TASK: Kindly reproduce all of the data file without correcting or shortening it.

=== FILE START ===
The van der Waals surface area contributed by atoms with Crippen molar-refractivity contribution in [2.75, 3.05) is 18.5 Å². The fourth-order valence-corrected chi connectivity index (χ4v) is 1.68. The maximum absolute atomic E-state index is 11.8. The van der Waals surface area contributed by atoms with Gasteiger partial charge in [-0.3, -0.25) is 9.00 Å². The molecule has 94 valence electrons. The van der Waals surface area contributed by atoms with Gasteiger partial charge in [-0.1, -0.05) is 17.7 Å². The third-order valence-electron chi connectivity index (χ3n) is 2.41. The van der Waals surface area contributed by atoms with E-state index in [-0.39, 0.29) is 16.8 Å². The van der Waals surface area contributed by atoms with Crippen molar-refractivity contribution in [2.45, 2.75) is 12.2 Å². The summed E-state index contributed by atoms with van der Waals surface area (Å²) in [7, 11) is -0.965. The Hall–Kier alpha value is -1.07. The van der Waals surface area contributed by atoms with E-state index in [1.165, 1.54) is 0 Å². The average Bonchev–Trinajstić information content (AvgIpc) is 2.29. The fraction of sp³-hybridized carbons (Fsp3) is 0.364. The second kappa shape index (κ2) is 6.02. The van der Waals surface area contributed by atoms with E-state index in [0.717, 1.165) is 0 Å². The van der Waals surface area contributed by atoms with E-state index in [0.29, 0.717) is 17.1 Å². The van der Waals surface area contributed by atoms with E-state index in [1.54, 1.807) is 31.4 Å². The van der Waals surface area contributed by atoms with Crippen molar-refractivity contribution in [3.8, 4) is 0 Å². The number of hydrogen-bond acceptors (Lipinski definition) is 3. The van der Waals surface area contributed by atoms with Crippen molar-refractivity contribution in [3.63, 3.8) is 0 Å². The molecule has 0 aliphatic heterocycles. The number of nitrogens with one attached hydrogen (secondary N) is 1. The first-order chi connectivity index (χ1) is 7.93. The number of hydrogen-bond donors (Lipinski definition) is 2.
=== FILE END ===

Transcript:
The van der Waals surface area contributed by atoms with Crippen molar-refractivity contribution in [2.75, 3.05) is 18.5 Å². The fourth-order valence-corrected chi connectivity index (χ4v) is 1.68. The maximum absolute atomic E-state index is 11.8. The van der Waals surface area contributed by atoms with Gasteiger partial charge in [-0.3, -0.25) is 9.00 Å². The molecule has 94 valence electrons. The van der Waals surface area contributed by atoms with Gasteiger partial charge in [-0.1, -0.05) is 17.7 Å². The third-order valence-electron chi connectivity index (χ3n) is 2.41. The van der Waals surface area contributed by atoms with E-state index in [-0.39, 0.29) is 16.8 Å². The van der Waals surface area contributed by atoms with Crippen molar-refractivity contribution in [2.45, 2.75) is 12.2 Å². The summed E-state index contributed by atoms with van der Waals surface area (Å²) in [7, 11) is -0.965. The Hall–Kier alpha value is -1.07. The van der Waals surface area contributed by atoms with E-state index in [1.165, 1.54) is 0 Å². The average Bonchev–Trinajstić information content (AvgIpc) is 2.29. The fraction of sp³-hybridized carbons (Fsp3) is 0.364. The second kappa shape index (κ2) is 6.02. The van der Waals surface area contributed by atoms with E-state index in [0.717, 1.165) is 0 Å². The van der Waals surface area contributed by atoms with E-state index in [0.29, 0.717) is 17.1 Å². The van der Waals surface area contributed by atoms with E-state index in [1.54, 1.807) is 31.4 Å². The van der Waals surface area contributed by atoms with Crippen molar-refractivity contribution in [3.8, 4) is 0 Å². The number of hydrogen-bond acceptors (Lipinski definition) is 3. The van der Waals surface area contributed by atoms with Crippen molar-refractivity contribution in [3.63, 3.8) is 0 Å². The molecule has 0 aliphatic heterocycles. The number of nitrogens with one attached hydrogen (secondary N) is 1. The first-order chi connectivity index (χ1) is 7.93. The number of hydrogen-bond donors (Lipinski definition) is 2.